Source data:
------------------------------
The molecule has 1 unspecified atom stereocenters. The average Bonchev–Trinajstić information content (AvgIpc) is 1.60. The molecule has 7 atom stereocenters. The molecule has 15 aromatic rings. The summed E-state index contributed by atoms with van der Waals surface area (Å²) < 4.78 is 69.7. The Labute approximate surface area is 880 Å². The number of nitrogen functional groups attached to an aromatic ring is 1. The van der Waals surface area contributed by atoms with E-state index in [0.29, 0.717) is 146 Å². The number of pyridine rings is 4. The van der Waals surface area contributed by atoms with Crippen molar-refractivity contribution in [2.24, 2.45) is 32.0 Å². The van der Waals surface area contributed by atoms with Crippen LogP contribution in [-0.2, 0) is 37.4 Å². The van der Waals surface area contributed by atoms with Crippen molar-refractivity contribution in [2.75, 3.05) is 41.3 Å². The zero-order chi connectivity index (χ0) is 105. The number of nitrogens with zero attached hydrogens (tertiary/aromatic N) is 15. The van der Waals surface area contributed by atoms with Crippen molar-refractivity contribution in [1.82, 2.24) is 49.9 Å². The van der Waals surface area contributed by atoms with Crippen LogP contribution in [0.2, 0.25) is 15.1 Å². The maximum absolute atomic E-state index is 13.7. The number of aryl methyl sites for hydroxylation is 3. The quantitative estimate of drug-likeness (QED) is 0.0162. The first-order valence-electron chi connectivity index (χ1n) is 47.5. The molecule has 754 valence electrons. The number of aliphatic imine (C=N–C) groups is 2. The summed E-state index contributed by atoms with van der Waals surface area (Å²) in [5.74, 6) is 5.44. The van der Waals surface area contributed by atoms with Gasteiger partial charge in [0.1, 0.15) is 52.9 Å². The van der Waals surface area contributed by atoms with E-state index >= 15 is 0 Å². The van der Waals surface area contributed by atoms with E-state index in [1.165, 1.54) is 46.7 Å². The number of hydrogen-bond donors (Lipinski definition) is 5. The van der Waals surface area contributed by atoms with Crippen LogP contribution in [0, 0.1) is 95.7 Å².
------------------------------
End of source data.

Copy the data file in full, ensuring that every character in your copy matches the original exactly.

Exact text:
The molecule has 1 unspecified atom stereocenters. The average Bonchev–Trinajstić information content (AvgIpc) is 1.60. The molecule has 7 atom stereocenters. The molecule has 15 aromatic rings. The summed E-state index contributed by atoms with van der Waals surface area (Å²) < 4.78 is 69.7. The Labute approximate surface area is 880 Å². The number of nitrogen functional groups attached to an aromatic ring is 1. The van der Waals surface area contributed by atoms with E-state index in [0.29, 0.717) is 146 Å². The number of pyridine rings is 4. The van der Waals surface area contributed by atoms with Crippen molar-refractivity contribution in [2.24, 2.45) is 32.0 Å². The van der Waals surface area contributed by atoms with Crippen LogP contribution in [-0.2, 0) is 37.4 Å². The van der Waals surface area contributed by atoms with Crippen molar-refractivity contribution in [2.75, 3.05) is 41.3 Å². The zero-order chi connectivity index (χ0) is 105. The number of nitrogens with zero attached hydrogens (tertiary/aromatic N) is 15. The van der Waals surface area contributed by atoms with Crippen molar-refractivity contribution in [1.82, 2.24) is 49.9 Å². The van der Waals surface area contributed by atoms with Crippen LogP contribution in [0.2, 0.25) is 15.1 Å². The maximum absolute atomic E-state index is 13.7. The number of aryl methyl sites for hydroxylation is 3. The quantitative estimate of drug-likeness (QED) is 0.0162. The first-order valence-electron chi connectivity index (χ1n) is 47.5. The molecule has 754 valence electrons. The number of aliphatic imine (C=N–C) groups is 2. The summed E-state index contributed by atoms with van der Waals surface area (Å²) in [5.74, 6) is 5.44. The van der Waals surface area contributed by atoms with Gasteiger partial charge in [0.1, 0.15) is 52.9 Å². The van der Waals surface area contributed by atoms with E-state index >= 15 is 0 Å². The van der Waals surface area contributed by atoms with E-state index in [1.165, 1.54) is 46.7 Å². The number of hydrogen-bond donors (Lipinski definition) is 5. The van der Waals surface area contributed by atoms with Crippen LogP contribution in [0, 0.1) is 95.7 Å².